Collaborative study offers insight on protecting valuable coastal resources based on “tipping points” for indicator species

A new paper published by a team of scientists from the U.S. Geological Survey and U.S. Fish and Wildlife Service in Ocean & Coastal Management synthesizes existing information on ecological thresholds related to environmental changes -- including sea-level rise and coastal storms -- for 45 species of coastal fish, wildlife, and plants selected because of their ecological, economic and cultural importance.

The synthesis responds to a need identified by stakeholders from six LCCs, three CSCs, state wildlife agencies and other partners from across the U.S. Atlantic and Gulf Coast regions for information on thresholds that can help managers act strategically despite uncertain future conditions.

Highlights:

  • A new paper synthesizes existing information on known ecological thresholds for 45 species that serve as indicators of functional coastal ecosystems in the face of environmental changes, including sea-level rise and coastal storms, to provide information that can help managers take action to protect these systems.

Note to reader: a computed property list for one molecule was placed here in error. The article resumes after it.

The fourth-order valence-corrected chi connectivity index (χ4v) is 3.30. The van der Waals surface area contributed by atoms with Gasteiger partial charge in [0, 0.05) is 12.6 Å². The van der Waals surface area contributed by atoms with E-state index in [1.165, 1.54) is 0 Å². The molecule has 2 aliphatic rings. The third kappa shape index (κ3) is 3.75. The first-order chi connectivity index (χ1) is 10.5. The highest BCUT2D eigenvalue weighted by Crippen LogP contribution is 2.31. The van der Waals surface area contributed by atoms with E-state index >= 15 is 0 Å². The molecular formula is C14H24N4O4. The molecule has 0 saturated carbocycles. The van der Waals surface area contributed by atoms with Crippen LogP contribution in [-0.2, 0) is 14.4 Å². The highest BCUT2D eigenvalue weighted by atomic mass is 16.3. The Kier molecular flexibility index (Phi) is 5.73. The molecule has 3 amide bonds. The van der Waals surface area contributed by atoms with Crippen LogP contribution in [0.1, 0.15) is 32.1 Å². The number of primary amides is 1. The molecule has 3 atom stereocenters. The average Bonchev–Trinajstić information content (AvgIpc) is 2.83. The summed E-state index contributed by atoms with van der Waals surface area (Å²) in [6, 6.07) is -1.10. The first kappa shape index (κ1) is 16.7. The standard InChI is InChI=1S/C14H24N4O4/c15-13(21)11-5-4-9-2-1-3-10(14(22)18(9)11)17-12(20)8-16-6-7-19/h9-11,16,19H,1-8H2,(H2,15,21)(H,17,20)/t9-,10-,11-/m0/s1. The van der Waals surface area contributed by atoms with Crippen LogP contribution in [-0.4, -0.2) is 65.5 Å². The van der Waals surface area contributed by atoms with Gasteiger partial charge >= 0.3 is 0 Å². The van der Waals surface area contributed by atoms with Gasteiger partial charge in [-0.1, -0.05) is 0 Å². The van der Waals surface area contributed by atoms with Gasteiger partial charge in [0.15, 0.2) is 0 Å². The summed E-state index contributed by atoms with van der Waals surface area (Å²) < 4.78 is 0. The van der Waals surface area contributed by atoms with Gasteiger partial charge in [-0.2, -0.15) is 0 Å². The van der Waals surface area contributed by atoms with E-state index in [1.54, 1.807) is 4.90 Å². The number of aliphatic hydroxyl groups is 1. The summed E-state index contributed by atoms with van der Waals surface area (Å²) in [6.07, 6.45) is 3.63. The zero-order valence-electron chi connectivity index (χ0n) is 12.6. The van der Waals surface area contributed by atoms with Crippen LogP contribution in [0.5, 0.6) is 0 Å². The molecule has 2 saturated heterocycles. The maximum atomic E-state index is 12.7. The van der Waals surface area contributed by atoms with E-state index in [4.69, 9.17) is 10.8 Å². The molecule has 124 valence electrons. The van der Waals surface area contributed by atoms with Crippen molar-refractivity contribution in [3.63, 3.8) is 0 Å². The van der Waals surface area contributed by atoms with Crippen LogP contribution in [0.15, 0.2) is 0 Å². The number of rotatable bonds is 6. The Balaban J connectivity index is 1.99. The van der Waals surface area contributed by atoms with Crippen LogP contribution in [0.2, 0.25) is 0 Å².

• Some ecological threshold data currently exist for a bit more than half of the focal species examined in the study, offering valuable guidance to inform where and how managers can take meaningful conservation action -- even in the face of uncertainty.
  • Intact and functional coastal ecosystems sustain wildlife species like the Eastern oyster, piping plover, and American black duck, and provide numerous benefits to communities, like protection from storm surge, carbon sequestration, and as nursery areas for commercially important groundfish.
  • The study also identifies areas where we need more information to make the best decisions possible in the face of change and uncertainty.
  • The aim of this research is to guide and inform management and improve our ability to predict species and habitat changes over time.

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